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Abu Dhabi, UAEFriday 22 June 2018

New oil facility helps Iraq boost crude exports as prices rise

Supertanker moors at new loading point off the country's southern coast

A supertanker is moored at Iraq's new seaborne oil loading facility. Tim Chong / Reuters
A supertanker is moored at Iraq's new seaborne oil loading facility. Tim Chong / Reuters

Iraq began using a new offshore crude-exporting facility to help boost shipments by sea and make up for a suspension of pipeline exports from the country’s north due to a conflict with the self-governed Kurdish region.

The supertanker Chloe, which can transport about 2 million barrels of oil, was moored at the new loading point in the Arabian Gulf off the coast of southern Iraq on Monday, according to shipping agent reports and Bloomberg tanker tracking. The oil minister Jabbar Al Luaibi said last week that southern exports would rise by 200,000 barrels a day to offset production that halted at some northern fields in the aftermath of fighting over disputed territory.

Oil prices inched up on Tuesday, getting support from a decline in oil exports from Opec's second-biggest producer Iraq and a projected extended fall in US commercial oil stocks.

London Brent crude for December delivery was up 5 cents at US$57.42 a barrel by 02.58 GMT after settling down 38 cents on Monday.

US crude for December delivery was up 5 cents at $51.95.

Iraq joined Opec and allied suppliers this year in cutting output to mop up a glut of crude that has depressed prices by half since 2014. That has not stopped the country from trying to boost its capacity to pump and sell oil; it aims to raise production capacity to 5 million barrels a day this year. Iraq currently pumps most of its 4.47 million barrels of daily output from fields in the south and ships them through the Gulf.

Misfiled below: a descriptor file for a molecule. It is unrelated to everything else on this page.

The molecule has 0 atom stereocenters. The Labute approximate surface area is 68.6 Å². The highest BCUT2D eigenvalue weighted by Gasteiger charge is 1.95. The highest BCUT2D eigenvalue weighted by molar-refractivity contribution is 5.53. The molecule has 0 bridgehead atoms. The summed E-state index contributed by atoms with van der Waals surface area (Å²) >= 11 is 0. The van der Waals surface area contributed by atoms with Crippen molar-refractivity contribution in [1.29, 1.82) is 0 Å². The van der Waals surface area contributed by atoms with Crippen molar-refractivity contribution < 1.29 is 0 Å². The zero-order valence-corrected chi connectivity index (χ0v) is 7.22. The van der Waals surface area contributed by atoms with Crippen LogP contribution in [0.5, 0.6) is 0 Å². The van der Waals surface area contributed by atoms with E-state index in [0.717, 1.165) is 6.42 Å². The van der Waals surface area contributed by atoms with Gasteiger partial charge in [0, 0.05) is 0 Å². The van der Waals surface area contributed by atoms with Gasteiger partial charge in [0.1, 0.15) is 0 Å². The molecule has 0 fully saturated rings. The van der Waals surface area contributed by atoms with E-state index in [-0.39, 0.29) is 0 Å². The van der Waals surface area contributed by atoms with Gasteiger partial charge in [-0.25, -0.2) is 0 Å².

“The new loading point will help them boost exports,” said Jaafar Altaie, the managing director of the Abu Dhabi-based consultant Manaar Group, which operates in Iraq. The loading point, known as a single point mooring facility, or SPM, had been scheduled to start operating in December, and it is not at full capacity, he said. “The government started the SPM earlier than planned because they want to raise exports from Basra to compensate for the losses at Kirkuk.”

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Iraq exported an average this year of 3.25 million barrels a day of its Basrah Light and Basrah Heavy crude via the Gulf. The Chloe is set to load a mixed cargo of Heavy and Light oil, according to the shipping agent report.

Iraq already operates three other SPMs, as well as four berths at its Basra Oil Terminal and another two at the nearby Khor Al Amaya terminal. When operating, the SPMs can pump about 900,000 barrels daily aboard tankers, but the time needed to carry out mooring and unmooring operations reduces their effective capacity to little more than half that amount. Bloomberg calculations show that the three older SPMs have loaded an average of about 480,000 barrels a day each since the beginning of 2015.

SPMs enable Iraq to pump crude to ships at sea without requiring that they dock in port. The country’s narrow coastline, hemmed in by Kuwaitto the south and Iran to the east, has little room for shipping berths. Its shallow waters are difficult for the largest tankers to navigate and contribute to traffic delays.

Federal Iraqi troops clashed last week with fighters from the semi-autonomous Kurdish region over disputed areas in Kirkuk province. Output halted at some sections of the giant Kirkuk oilfield after federal forces captured them from the Kurds and as some workers and guards stayed away from work.

Combined exports from Kirkuk and the adjacent Kurdish region rose to about 254,000 barrels a day by Monday from 213,000 barrels a day on Saturday. Iraq had been exporting close to 600,000 barrels a day on average this year from fields in Kirkuk and the Kurdish enclave, shipping them together through the same pipeline to Turkey’s Mediterranean port of Ceyhan.